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Darren Michaels/Mandate Pictures

Fresh off a stint in politics, Kal Penn is back with a pair of new projects.

Not everyone can transition with ease from the Hollywood Hills to the halls of the White House, but Kal Penn can — and has. Perhaps best known as the Indian-American half of big-screen boneheads Harold and Kumar, the 34-year-old Penn bailed on a booming acting career to spend two years in Washington, D.C., working on arts policy and youth outreach.

“That’s how change happens in America: People have convictions at dinner tables and watercoolers, and eventually some of them pack a bag and decide to serve in Washington,” he says.

Those concerned that Penn had permanently penned his perversive proclivities worried for naught; he’s back in action on both the small and big screens, inking a long-term deal as a morally bankrupt psychoanalyst on CBS’s How I Met Your Mother, while bringing dope and dopiness back to life in this month’s extravaganza A Very Harold & Kumar 3D Christmas.
In the new film, uptight Harold and loosey-goosey Kumar must save the yuletide season after accidentally offing Santa Claus. Fans of the two predecessor films can expect more of the same hijinks — including another? hilarious cameo from Neil ?Patrick Harris — only this time, in wild, three-?dimensional abundance.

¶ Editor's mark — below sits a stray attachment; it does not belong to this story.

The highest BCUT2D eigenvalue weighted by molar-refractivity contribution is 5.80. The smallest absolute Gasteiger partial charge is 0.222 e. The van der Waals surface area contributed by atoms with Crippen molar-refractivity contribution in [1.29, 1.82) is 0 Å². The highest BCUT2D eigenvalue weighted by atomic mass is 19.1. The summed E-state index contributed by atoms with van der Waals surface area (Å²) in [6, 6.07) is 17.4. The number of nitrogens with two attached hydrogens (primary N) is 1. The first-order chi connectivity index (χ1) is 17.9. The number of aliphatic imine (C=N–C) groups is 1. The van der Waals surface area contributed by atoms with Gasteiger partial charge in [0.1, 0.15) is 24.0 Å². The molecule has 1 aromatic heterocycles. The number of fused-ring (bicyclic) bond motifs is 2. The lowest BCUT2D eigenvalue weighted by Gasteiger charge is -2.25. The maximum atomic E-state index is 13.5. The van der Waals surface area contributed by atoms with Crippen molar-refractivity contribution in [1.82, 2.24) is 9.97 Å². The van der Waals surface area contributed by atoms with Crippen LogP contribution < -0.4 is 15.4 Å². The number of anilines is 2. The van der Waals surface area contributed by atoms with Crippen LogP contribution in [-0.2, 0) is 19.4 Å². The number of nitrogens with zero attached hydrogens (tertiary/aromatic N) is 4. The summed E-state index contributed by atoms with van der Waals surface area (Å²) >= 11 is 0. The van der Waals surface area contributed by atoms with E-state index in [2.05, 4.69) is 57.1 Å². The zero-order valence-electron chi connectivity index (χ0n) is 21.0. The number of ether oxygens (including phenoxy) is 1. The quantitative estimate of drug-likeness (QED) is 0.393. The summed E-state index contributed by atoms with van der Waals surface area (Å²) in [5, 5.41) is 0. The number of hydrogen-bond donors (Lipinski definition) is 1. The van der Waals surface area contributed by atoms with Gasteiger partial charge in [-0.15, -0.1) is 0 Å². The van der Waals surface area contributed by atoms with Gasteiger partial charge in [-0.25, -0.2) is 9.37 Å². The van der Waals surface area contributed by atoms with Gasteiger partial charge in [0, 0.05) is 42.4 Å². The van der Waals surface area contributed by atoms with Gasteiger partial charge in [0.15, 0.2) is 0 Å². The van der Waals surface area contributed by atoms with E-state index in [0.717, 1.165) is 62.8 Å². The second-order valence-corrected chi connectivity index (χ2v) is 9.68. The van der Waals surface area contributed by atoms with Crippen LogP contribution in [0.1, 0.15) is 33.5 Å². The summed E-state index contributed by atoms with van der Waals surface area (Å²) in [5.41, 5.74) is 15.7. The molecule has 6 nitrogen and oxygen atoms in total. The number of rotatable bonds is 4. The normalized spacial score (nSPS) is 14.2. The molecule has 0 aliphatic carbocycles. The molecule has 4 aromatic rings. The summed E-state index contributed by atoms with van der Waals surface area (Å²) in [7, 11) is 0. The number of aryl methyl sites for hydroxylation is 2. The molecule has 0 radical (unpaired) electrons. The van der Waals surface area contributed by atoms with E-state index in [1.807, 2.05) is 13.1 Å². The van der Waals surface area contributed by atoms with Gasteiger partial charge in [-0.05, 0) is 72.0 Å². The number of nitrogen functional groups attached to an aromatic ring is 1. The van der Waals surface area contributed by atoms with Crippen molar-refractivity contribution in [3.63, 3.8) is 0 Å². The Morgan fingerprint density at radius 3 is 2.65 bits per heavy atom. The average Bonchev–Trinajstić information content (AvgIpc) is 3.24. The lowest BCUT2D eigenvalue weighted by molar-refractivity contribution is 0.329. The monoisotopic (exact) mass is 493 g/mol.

“It’s hilarious and wholly inappropriate,” Penn laughs. “But fundamentally it’s a buddy movie — two guys who really love each other.”

Penn, whose political activism was born of his grandfather’s mealtime soliloquies about marching for Indian independence with Mahatma Gandhi and who developed the acting bug after watching Denzel Washington’s stirring performance in Mississippi Masala, believes — with tongue planted firmly in cheek — that Harold and Kumar perfectly merge his twin aspirations of entertaining and healing a diverse, wounded humanity.

“In some small way, as silly as those movies are, Harold and Kumar have done their part as cultural diplomats,” he playfully politics. “These movies are spreading joy in places like Iceland and Singapore. I don’t know if we’re changing the world, but it is harder to destroy the planet when you’re rolling in the aisles.”